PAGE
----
A former Green Country family, desperate for justice, went on the Dr. Phil show Monday.
Alex Teehee grew up in Broken Arrow. He went to school there, played sports, and was in cub scouts, until middle school, when his family moved to Florida.
Four years ago, Alex was 20 and the father of two little boys, when he was killed after being hit by a car in Port Charlotte.
His family says it wasn't an accident, but a murder, and they are determined to get someone to listen.
Alex's father said, in July 2008, Alex left a voice message for some guys about getting a few ecstasy pills, but their mother heard the message by mistake.
He said that made the men mad, and one of them left death threats on Alex's phone, but he never heard the voicemails.
Instead, he met with them. A neighbor heard fighting, and then saw a man jump into a Nissan Xterra. The neighbor heard a loud boom, like the vehicle hit something, and then saw it speed away.
Alex died the next day.
Eventually, the man suspected of being the driver was charged with vehicular homicide, after prosecutors theorized Alex was in the car with the men, but fell out, even though the highway patrol investigation ruled it an intentional hit and run.
Two days before trial, prosecutors dropped the charges, because they couldn't track down the other two men.
Alex's family said they feel the District Attorney dropped the ball.
"He, meaning the boy charged with this, has never been questioned by police, ever, ever. The other two have been, and the one who left the threats says 10 times in his interview that the boy intentionally struck our son with a car," said Alex's father, Tab Teehee.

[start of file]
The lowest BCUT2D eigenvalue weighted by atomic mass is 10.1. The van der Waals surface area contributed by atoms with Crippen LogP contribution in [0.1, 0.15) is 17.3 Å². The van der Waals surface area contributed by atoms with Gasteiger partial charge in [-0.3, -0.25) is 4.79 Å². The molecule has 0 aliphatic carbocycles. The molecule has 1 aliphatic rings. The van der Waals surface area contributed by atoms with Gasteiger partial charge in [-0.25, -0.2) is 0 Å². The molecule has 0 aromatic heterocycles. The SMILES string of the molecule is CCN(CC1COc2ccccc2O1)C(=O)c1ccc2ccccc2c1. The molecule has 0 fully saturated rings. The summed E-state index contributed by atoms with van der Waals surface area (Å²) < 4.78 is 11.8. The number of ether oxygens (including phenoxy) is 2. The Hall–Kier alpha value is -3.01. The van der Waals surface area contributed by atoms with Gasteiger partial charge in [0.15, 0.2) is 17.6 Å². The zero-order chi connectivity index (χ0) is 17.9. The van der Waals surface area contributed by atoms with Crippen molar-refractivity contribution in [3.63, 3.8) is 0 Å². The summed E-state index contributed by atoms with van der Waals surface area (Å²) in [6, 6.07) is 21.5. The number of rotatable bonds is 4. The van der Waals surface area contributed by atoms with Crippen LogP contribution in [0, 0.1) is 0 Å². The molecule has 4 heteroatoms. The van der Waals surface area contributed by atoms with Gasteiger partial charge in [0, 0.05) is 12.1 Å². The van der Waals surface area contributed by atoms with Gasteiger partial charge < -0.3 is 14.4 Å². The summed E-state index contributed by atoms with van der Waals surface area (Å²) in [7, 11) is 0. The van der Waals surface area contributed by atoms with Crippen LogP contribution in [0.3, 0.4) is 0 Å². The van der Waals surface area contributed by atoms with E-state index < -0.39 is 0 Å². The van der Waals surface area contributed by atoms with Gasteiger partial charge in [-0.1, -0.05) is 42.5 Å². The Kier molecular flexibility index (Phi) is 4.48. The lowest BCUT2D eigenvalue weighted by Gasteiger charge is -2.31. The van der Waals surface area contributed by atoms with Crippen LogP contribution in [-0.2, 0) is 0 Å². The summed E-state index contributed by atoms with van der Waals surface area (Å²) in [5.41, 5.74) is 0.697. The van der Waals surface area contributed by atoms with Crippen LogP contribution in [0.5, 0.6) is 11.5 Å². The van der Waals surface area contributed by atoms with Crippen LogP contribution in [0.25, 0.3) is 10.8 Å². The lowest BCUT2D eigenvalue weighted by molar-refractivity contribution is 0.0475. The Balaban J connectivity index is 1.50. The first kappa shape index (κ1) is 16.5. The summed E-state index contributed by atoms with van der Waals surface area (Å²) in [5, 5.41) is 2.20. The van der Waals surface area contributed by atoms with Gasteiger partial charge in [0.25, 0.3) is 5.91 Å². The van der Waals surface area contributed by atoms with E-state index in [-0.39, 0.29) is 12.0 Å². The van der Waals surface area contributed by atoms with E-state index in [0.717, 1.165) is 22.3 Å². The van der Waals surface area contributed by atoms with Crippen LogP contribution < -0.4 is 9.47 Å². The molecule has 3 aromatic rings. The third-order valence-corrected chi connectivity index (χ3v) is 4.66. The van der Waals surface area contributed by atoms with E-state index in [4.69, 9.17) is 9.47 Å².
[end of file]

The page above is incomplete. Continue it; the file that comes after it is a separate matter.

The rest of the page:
The suspect's family said he had nothing to do with it.
But Alex's father said piles of evidence show differently.
"They had a 20 minute drive out to where my son was, so I consider that premeditated," Tab said.
He said, as hard as it was to sit across from the suspected killer on the Dr. Phil show, it'll be worth it if the national attention puts pressure on the right people to get this case moving.
"I'm convinced, based on what I know, if this is presented to a jury, we'll have a conviction," Tab said.
Alex's parents have adopted Alex's two little boys, who share his red hair and remind them so much of their son.
"We don't want them growing up in a world thinking that people could do something like this to their father and just get away with it. It's not right," Tab said.
Alex's family said they believe the boy who left the death threats is being protected, because his mother and brother both work for the local sheriff's office.